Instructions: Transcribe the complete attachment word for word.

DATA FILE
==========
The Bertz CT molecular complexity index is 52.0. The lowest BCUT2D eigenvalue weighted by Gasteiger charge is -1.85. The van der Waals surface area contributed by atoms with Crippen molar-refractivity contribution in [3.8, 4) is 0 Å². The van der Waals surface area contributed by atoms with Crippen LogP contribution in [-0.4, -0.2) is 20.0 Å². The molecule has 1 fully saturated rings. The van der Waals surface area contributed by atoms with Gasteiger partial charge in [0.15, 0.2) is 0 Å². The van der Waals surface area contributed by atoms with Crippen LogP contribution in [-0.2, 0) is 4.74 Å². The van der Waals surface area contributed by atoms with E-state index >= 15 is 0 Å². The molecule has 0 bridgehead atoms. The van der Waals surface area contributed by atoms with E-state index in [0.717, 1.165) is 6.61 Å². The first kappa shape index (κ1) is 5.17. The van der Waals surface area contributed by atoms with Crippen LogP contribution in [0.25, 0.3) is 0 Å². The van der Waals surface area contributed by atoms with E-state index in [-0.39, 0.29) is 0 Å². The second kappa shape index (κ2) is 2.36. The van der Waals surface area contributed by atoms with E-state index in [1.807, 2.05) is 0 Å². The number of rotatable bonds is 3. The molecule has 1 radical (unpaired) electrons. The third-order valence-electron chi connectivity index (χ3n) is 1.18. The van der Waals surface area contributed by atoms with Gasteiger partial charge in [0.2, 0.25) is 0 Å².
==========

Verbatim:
The Bertz CT molecular complexity index is 52.0. The lowest BCUT2D eigenvalue weighted by Gasteiger charge is -1.85. The van der Waals surface area contributed by atoms with Crippen molar-refractivity contribution in [3.8, 4) is 0 Å². The van der Waals surface area contributed by atoms with Crippen LogP contribution in [-0.4, -0.2) is 20.0 Å². The molecule has 1 fully saturated rings. The van der Waals surface area contributed by atoms with Gasteiger partial charge in [0.15, 0.2) is 0 Å². The van der Waals surface area contributed by atoms with Crippen LogP contribution in [-0.2, 0) is 4.74 Å². The van der Waals surface area contributed by atoms with E-state index >= 15 is 0 Å². The molecule has 0 bridgehead atoms. The van der Waals surface area contributed by atoms with E-state index in [0.717, 1.165) is 6.61 Å². The first kappa shape index (κ1) is 5.17. The van der Waals surface area contributed by atoms with Crippen LogP contribution in [0.25, 0.3) is 0 Å². The van der Waals surface area contributed by atoms with E-state index in [-0.39, 0.29) is 0 Å². The second kappa shape index (κ2) is 2.36. The van der Waals surface area contributed by atoms with E-state index in [1.807, 2.05) is 0 Å². The number of rotatable bonds is 3. The molecule has 1 radical (unpaired) electrons. The third-order valence-electron chi connectivity index (χ3n) is 1.18. The van der Waals surface area contributed by atoms with Gasteiger partial charge in [0.2, 0.25) is 0 Å².